Markets were again very strong in Q4, driving many equity markets well into positive territory for 2020, a remarkable recovery from the lows seen in March. Markets were ultimately supported in 2020 by unprecedented levels of monetary and fiscal stimulus, though Q4 saw the result of the US presidential election and development of vaccines for COVID-19 to push markets to highs. There is good reason to expect a strong economic recovery in coming years. Household finances are in good health and government spending is expected to remain at high levels, all the more so following the Democratic victory in the US elections. In a polarised world, one of the few consensus policies is not to engage in fiscal austerity.
Asset valuations, government spending and economic recovery are all predicated to a greater or lesser extent on low interest rates. Price-earnings multiples are more in line with historic averages if adjusted for government yields. While government spending is high, the interest cost to governments is forecast to actually fall for coming years given the significant drop in interest rates, similarly for corporates where leverage has increased significantly in 2020. The question is what can alter that interest rate environment. This is likely to be inflation. Inflation has remained muted since 2008 and consistently undershot expectations. If inflation does come through, the policy response could be significant. The easiest way to reduce national debt as a % of GDP is to allow growth of nominal GDP. Central banks, notably the US Fed, has said that it will not raise interest rates automatically in the face of inflation, but look through a cycle. The risk is that inflation accelerates beyond a tolerable level and it becomes perceived that central banks are behind the curve on raising interest rates, which leads to an unexpected and sharp rise in interest rates.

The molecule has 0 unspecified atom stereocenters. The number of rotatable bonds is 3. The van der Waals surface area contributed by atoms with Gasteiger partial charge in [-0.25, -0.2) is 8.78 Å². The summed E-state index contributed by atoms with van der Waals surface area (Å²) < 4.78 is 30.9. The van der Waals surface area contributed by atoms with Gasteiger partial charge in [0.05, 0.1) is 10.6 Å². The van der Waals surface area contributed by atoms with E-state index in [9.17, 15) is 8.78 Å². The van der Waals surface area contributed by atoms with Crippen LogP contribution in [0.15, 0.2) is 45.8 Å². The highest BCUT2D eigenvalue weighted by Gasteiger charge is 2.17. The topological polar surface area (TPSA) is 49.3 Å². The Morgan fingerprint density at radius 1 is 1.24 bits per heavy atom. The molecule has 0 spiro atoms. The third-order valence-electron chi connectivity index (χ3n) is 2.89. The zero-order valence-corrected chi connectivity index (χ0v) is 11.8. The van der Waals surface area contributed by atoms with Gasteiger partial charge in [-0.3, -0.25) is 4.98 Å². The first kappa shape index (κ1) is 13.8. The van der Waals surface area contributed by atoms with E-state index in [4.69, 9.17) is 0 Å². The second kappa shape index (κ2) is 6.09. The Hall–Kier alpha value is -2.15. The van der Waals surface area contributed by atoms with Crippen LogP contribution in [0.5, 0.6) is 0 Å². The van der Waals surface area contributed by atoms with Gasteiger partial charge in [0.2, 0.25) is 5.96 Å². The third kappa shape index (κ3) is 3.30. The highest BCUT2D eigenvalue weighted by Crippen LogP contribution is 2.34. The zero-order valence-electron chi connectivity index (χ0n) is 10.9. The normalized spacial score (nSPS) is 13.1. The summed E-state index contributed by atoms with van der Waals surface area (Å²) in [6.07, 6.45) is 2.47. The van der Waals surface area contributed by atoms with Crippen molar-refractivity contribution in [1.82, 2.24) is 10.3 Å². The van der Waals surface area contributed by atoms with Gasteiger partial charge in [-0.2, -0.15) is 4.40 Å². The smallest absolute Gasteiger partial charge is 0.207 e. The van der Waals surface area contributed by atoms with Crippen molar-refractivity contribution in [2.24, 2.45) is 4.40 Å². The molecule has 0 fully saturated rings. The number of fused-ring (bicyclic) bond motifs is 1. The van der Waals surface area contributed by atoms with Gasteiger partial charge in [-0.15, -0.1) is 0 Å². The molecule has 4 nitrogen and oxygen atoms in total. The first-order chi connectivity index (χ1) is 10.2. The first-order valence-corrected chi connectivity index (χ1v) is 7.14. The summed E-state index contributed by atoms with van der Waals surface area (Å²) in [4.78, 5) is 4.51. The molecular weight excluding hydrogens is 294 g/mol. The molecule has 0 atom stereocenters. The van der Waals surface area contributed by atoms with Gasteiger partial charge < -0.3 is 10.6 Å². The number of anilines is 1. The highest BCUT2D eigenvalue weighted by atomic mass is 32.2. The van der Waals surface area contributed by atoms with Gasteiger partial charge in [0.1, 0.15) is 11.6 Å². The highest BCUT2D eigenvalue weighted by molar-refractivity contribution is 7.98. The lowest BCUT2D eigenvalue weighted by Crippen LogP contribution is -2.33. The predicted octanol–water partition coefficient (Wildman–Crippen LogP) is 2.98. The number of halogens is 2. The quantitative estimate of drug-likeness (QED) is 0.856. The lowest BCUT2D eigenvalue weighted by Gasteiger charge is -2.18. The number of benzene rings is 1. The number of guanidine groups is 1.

We are very excited by the investment opportunities we see across a number of strategies. We are in an environment where prospective returns from traditional investments are at the very least lower than they have been. Yields on high quality bonds, especially sovereign, offer minimal returns and potentially losses in real-terms. Equity returns are likely to be very specific with winners and losers arising from structural changes in individual and corporate behaviour following the COVID-19 pandemic.
We feel that hedge funds are a compelling investment in a variety of strategies; relative value strategies to generate traditional bond-like returns with limited beta to markets, equity focused managers identifying the winners and losers in a rapidly changing landscape or private credit to take advantage of stress and over-leverage within corporate structures as business models are challenged. Stenham, with our experienced and stable investment team, is very well positioned to help clients take advantage of these opportunities.